ELIZABETHTOWN - Divisions amongst the members of the Elizabethtown Town Board were evident April 21 as they discussed several contentious topics.
For the first time in two months, all five board members were present, including councilman Phil Hutchins, who had taken a lengthy vacation to Florida. Both Hutchins and town supervisor Noel Merrihew addressed a letter to the board criticizing Hutchins for his extended absence, arguing that it caused a delay of important town business.
Merrihew said the assertion was "simply untrue," and that the board only needed four members present to vote on a proposed local law.
"I believe it was important enough to have all the board members present for that," he said.
"There's an assumption that, because I was away, the town couldn't function," said Hutchins, "and that's absurd."
Councilmen Joseph Martin and Ken Fenimore also recorded absences in either February or March.
Back to the drawing board
With all board members present, voting on a proposed local law restricting outdoor wood boilers was first on the agenda. The law would have placed a ban on the furnaces after a three-year phase out period, during which, any existing furnaces would be required to meet strict operational guidelines.
Fenimore suggested adding an amendment to the law that would reduce the phase-out period to two years and increase the setback requirement to 250 feet. The amendment would allow OWB owners to convert their existing furnaces into newer, less pollutant phase two furnaces. Also, it would allow the town's public health officer to order discontinued use of a device if it was determined to be a nuisance or a health hazard.
Merrihew explained that, if any amendments were made, the law would have to again be presented at a public hearing and given 30
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days for the public's review. Fenimore, therefore, withdrew the amendment.
Both Merrihew and councilman Mike McGinn expressed opposition to the law's policy regarding the eventual removal of pre-existing OWBs.
"I cannot support this tonight because of that one provision," Merrihew said, explaining that voting down the law would not interfere with the standing ban on new OWBs. "I think we are all in agreement to move forward with another local law."
Board members voted unanimously against the proposed law.
"We will move forward," said Merrihew, "and we will probably schedule a work session to discuss some of the language that Mr. Fenimore has presented."
Sewer plans progressing
In other business, the board voted to move forward with plans for a new sewage treatment plant and pipeline system in the hamlet.
Don Fletcher, an engineer for Barton and Loguidice, the firm in charge of the project, said the Adirondack Park Agency and the Department of Environmental Conservation have been pushing for final plans on the project so that it can be ready in time to apply for federal stimulus money.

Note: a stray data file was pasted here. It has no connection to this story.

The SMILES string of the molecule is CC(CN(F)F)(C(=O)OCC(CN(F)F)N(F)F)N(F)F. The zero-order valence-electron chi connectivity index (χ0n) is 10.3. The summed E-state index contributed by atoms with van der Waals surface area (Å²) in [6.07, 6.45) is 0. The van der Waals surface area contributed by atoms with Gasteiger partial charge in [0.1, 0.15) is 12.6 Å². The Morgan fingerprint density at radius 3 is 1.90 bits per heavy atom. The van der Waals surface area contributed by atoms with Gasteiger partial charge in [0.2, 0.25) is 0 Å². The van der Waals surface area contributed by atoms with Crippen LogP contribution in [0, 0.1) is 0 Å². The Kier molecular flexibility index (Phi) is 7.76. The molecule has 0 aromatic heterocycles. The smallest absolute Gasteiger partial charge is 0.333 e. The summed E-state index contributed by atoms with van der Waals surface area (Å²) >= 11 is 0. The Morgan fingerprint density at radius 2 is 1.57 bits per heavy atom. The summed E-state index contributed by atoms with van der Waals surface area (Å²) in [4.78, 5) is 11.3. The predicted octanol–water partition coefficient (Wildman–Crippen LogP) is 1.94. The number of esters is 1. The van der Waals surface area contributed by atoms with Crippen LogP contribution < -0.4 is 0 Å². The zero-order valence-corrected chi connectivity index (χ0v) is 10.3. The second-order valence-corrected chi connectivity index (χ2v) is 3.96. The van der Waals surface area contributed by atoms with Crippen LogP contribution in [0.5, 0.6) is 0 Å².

Plans to construct the treatment plant at the former Elizabethtown Fish and Game club property were halted after the DEC discovered the Murdock Bird Sanctuary along County Route 8 extended past the road to the banks of the Boquet river. Restrictions prevented the proposed sewage pipeline from crossing the land.
"Unfortunately, that did put us back a little bit," said Merrihew, noting that the town is considering alternative sites on Woodruff lane or River Street in contrast to the added cost of diverting the pipeline around the bird sanctuary.
"If it's a million and a half less to go to Woodruff, that's probably where it will go," said Martin.
Though the location for the treatment plant is yet to be determined, the board voted unanimously to allow Barton and Loguidice to commence work on drawing up the final plans.
Golf Course Woes
Discussion over the Cobble Hill Golf Course grew heated as the board rushed to set rates prior to the course's opening.
Merrihew and Fenimore presented the consensus of their committee meeting with golf course manager Bruce McPhail. They suggested keeping all rates level except for an increase on membership fees for ELCS students from $30 to $75. They also suggested removing the special rate for play after 4 p.m.
"In light of the current economic times, we did not feel there was an area where we were willing to step forward this year. We didn't feel this was the time to be raising those costs."
Martin argued against the modest changes, however, saying more fee increases were needed to keep the course profitable."
"The bottom line on this is the course isn't making money," he said, arguing that the course should be treated as a business even though it is municipally owned. "The rest of the public doesn't want to pay for something they're not using."
Martin said that the rates have remained virtually the same for the past five years and cutting down on personnel at the course would not be feasible.
"I can't agree with not raising the rates this year," Martin said, suggesting raising all membership rates for residents by $50, or possibly making them equal to non-resident rates.
"Even though the economic times are bad, this is a luxury," he added, "it's not a necessity."
"I still believe and support the idea that the residents should get some break," argued Merrihew.
Fenimore said significantly raising the rates would probably drive away golfers to other nearby golf courses.
Merrihew added that steps were being taken to reduce expenditures at the golf course, including a negotiation with the power company to reduce electricity costs. Even though the course is in the red, it still adds value to the town and its businesses, he said.
Hutchins suggested gradual increases in rates may be in order, so golfers wouldn't be as surprised by a drastic increase.
Ultimately Martin withdrew his suggestions, allowing the board to vote on the initial plan. Martin was the only councilman to vote against it.